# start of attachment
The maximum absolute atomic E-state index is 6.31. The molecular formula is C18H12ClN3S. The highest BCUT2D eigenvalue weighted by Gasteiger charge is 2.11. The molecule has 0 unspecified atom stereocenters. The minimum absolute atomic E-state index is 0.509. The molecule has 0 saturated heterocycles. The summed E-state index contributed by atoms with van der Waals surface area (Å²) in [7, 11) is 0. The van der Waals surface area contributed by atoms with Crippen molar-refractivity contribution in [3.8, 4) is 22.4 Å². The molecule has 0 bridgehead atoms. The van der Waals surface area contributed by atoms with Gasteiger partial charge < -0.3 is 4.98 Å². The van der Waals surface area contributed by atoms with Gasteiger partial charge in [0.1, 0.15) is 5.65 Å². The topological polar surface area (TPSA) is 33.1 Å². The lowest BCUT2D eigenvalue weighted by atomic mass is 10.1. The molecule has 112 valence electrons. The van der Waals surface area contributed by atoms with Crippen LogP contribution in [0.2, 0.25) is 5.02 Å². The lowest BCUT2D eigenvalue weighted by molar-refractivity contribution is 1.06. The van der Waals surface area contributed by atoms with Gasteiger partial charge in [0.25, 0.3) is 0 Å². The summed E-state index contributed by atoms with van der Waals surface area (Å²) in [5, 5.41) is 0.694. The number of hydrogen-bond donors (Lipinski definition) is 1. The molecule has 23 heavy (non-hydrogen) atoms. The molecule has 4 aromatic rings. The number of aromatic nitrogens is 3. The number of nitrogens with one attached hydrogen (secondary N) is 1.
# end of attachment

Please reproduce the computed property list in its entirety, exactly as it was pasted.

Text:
The maximum absolute atomic E-state index is 6.31. The molecular formula is C18H12ClN3S. The highest BCUT2D eigenvalue weighted by Gasteiger charge is 2.11. The molecule has 0 unspecified atom stereocenters. The minimum absolute atomic E-state index is 0.509. The molecule has 0 saturated heterocycles. The summed E-state index contributed by atoms with van der Waals surface area (Å²) in [7, 11) is 0. The van der Waals surface area contributed by atoms with Crippen molar-refractivity contribution in [3.8, 4) is 22.4 Å². The molecule has 0 bridgehead atoms. The van der Waals surface area contributed by atoms with Gasteiger partial charge < -0.3 is 4.98 Å². The van der Waals surface area contributed by atoms with Gasteiger partial charge in [0.1, 0.15) is 5.65 Å². The topological polar surface area (TPSA) is 33.1 Å². The lowest BCUT2D eigenvalue weighted by atomic mass is 10.1. The molecule has 112 valence electrons. The van der Waals surface area contributed by atoms with Crippen LogP contribution in [0.2, 0.25) is 5.02 Å². The lowest BCUT2D eigenvalue weighted by molar-refractivity contribution is 1.06. The van der Waals surface area contributed by atoms with Gasteiger partial charge in [0.25, 0.3) is 0 Å². The summed E-state index contributed by atoms with van der Waals surface area (Å²) in [5, 5.41) is 0.694. The number of hydrogen-bond donors (Lipinski definition) is 1. The molecule has 23 heavy (non-hydrogen) atoms. The molecule has 4 aromatic rings. The number of aromatic nitrogens is 3. The number of nitrogens with one attached hydrogen (secondary N) is 1.